- House Bill 168: Town of Brodnax; amending charter, reduces number of town councilmen.
- House Bill 171: Town of Bluefield; amending charter, relating to town council, mayor, and town powers.
- House Bill 176: Property Owners’ Association Act and Virginia Condominium Act; contract disclosure statement; extension of right of cancellation. This bill is identical to Senate Bill 672.
- House Bill 245: Fornication; repeal.
- House Bill 345: Town of Scottsville; amending charter, staggered elections for town council and other officers.
- House Bill 441: Town of Middleburg; amending charter, clarification of powers and duties of mayor, council, etc.
- House Bill 464: City of Virginia Beach; amending charter, council members.
- House Bill 576: Undergrounding electric transmission lines; pilot program. This bill is identical to Senate Bill 782.
- House Bill 611: Public institutions of higher education; governing boards; educational programs.
- House Bill 629: Town of Blacksburg; amending charter, public hearings.
- House Bill 663: Circumvention of ignition interlock systems; venue.
- House Bill 670: Uniform Statewide Building Code and Virginia Statewide Fire Prevention Code; proposal for changes to the Codes to address active shooters or hostile threats. This bill is identical to Senate Bill 333.
- House Bill 726: Comprehensive plan; adoption or disapproval by governing body.
- House Bill 738: Presiding officer of county board of supervisors; terminology.
- House Bill 749: City of Norfolk; amending charter, employees of officers, vagrants.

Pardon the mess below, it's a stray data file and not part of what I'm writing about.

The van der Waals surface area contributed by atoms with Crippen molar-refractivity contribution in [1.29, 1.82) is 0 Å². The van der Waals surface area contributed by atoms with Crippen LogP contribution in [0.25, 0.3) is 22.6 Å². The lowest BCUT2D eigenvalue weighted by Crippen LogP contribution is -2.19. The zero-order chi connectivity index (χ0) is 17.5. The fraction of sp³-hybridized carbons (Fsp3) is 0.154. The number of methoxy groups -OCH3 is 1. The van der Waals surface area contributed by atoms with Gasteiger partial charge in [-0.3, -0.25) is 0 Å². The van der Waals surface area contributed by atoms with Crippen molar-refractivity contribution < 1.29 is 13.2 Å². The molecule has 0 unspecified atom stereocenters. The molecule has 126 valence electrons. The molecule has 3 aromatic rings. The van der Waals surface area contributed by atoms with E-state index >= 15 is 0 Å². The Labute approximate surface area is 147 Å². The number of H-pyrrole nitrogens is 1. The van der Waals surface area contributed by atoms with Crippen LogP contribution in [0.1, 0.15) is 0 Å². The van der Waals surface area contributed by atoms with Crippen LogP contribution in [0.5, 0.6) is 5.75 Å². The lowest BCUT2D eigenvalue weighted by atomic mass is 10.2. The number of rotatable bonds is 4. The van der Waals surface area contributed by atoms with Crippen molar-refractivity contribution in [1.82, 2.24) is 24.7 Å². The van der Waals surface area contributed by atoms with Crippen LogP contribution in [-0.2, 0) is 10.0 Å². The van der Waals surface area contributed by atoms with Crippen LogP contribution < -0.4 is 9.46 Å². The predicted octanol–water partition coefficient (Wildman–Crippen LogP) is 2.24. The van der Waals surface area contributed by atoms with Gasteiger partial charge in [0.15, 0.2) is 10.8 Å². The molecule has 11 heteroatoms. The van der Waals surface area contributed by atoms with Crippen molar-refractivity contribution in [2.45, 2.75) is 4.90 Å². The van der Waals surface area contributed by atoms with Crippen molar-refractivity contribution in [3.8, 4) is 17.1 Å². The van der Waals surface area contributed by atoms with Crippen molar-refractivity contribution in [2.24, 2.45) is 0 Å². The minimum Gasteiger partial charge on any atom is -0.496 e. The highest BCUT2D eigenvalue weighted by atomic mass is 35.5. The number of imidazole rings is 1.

- House Bill 780: Returns of service; acceptance of copies of proofs of service.
- House Bill 834: Order of publication; electronic notice.
- House Bill 846: Town of Elkton; amending charter, town boundaries, council meetings.
- House Bill 875: Local ordinance on grass cutting.
- House Bill 880: Protective orders; motions to dissolve filed by petitioner; ex parte hearing and issuance of order.
- House Bill 890: Construction management or design-build contracts; use by local public bodies. This bill is identical to Senate Bill 341.
- House Bill 929: Subdivision plats; certain approved final plats shall remain valid indefinitely, etc.
- House Bill 938: Relocation or expansion of courthouse.
- House Bill 998: Adoption of flood plain ordinances.
- House Bill 1044: Unauthorized use of electronic tracking device; increases penalty.
- House Bill 1064: City of Richmond; amending charter, residency of council members.
- House Bill 1071: Profane swearing in public; removes the crime from Code. This bill incorporates House Bill 132.
- House Bill 1076: Carrying concealed weapons; sling bow.
- House Bill 1213: Authority of local government employees to issue summonses for misdemeanor violations of local ordinances.
- House Bill 1232: Vacant building registration; Town of Timberville.
- House Bill 1233: Town of Dayton; amending charter, organizational and technical changes.
- House Bill 1267: Land bank entities; planning district commissions.
- House Bill 1369: Land bank entities; conflict of interests.
- House Bill 1565: Town of Blackstone; amending charter, advisory referendums.
- House Bill 1585: Discounted water and sewer fees; Town of Altavista.
Until the session’s final week, the Constitution of Virginia requires the Governor to act on legislation within seven days.
The General Assembly session is scheduled to adjourn on March 7, 2020.